Winter may be just around the corner, and you may have already put your John Deere lawnmower away, but spring will be here before you know it. When it does return, you'll want your lawnmower to be ready to mow again. The last thing you want is to be greeted by an unhappy whirring sound, with no power behind it. That's where the springtime preventative maintenance will come in handy. Before you try to use your lawnmower for the first time next spring, here are a few steps you'll want to follow.

Check the Fluids

Your lawnmower sat dormant all winter long. The fluids might have had a chance to get all gunked up inside the engine. Some of the fluids might have even evaporated while your lawnmower was sitting in the storage shed. Before you try to turn you mower on, be sure to check all the fluids. First, make sure you have enough gas in the tank. Next check the oil to make sure it's clean, and that the levels are sufficient to lubricate the engine. If the fluid looks cloudy, or you can see debris floating in it, you'll want to flush the system and start with fresh fluid.

Change the Filters

If you didn't change the filters before you put your lawnmower away for the winter, you'll want to inspect those right now. Dirty air filters, or fuel filters can prevent your lawnmower from operating properly. If your filters are dirty, you'll need to order new ones, and install them before you start using your lawnmower next spring. For maximum performance, it's a good idea to change your filters each spring, whether they look like they need it or not. You never know what got inside of them during the winter.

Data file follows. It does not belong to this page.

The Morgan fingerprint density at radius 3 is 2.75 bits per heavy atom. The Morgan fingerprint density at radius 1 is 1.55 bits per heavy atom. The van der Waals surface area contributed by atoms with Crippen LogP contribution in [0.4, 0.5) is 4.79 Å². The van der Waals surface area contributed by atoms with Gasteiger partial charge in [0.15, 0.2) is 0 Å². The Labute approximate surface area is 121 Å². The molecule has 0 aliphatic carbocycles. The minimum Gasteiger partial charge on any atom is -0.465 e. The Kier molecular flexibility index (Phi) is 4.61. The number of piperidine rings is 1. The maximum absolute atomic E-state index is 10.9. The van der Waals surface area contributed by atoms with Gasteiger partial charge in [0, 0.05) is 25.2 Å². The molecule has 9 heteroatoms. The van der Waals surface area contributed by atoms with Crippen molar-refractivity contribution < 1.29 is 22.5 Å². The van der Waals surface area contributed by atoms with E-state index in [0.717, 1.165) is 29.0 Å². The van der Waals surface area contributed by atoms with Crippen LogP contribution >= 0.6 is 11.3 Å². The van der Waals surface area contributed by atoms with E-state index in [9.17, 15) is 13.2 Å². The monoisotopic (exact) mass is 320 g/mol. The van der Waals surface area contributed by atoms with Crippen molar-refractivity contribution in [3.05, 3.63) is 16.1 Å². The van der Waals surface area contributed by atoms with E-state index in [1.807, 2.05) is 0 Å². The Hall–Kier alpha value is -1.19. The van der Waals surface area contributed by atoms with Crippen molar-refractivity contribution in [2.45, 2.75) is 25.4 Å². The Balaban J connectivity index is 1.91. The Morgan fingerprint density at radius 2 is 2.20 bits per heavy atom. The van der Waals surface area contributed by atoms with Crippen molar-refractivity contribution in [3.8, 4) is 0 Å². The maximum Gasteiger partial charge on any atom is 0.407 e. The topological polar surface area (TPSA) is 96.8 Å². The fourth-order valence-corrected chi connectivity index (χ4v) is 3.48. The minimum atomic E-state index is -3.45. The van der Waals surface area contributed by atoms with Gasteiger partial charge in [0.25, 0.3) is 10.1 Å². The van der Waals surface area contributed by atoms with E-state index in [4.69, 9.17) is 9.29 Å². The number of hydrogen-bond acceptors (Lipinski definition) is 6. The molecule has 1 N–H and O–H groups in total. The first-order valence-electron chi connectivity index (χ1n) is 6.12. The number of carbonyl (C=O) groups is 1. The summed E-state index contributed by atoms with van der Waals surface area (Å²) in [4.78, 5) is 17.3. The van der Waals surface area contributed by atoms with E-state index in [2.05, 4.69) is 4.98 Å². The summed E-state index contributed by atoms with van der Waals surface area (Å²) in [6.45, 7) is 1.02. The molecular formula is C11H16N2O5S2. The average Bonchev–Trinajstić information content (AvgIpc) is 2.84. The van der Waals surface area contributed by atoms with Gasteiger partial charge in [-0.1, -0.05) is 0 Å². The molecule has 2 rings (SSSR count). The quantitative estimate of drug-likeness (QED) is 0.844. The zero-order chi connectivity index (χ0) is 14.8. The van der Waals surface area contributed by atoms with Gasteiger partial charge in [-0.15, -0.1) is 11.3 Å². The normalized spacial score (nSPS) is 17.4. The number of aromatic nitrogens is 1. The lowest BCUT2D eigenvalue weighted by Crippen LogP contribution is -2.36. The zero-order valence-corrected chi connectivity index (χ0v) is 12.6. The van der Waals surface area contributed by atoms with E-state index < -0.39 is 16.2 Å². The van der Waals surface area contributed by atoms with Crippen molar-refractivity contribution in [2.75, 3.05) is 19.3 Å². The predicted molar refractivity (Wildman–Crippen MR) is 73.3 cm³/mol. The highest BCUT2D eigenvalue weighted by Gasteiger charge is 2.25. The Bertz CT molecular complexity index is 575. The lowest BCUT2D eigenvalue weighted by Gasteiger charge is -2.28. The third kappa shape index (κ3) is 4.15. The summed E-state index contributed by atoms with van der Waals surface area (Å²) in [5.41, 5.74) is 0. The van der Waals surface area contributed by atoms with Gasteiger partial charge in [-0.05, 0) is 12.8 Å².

Get the Battery Tested

During those cold winter months, your lawnmower battery could have really taken a beating. This is particularly true if you live in an area that experiences frequent freezing temperatures during the winter. If your battery was exposed to freezing temperatures, it might not be operating on all the cells. To make sure your battery didn't suffer damage during the winter, take it down and have the charge tested before you start using your lawnmower. If it's not holding an adequate charge, you should replace it. You don't want your battery to die while you're in the middle of mowing your lawn.

Kick the Tires

Finally, if the tires on your lawnmower weren't protected properly during the winter, they could have suffered damaged. To make sure they're up to the task, give them a thorough inspection before you take your lawnmower out of storage. If they show signs of rot, or other damage, you should replace them before you mow your lawn for the first time. Contact a company, like Bub's Tractor Parts, for more help.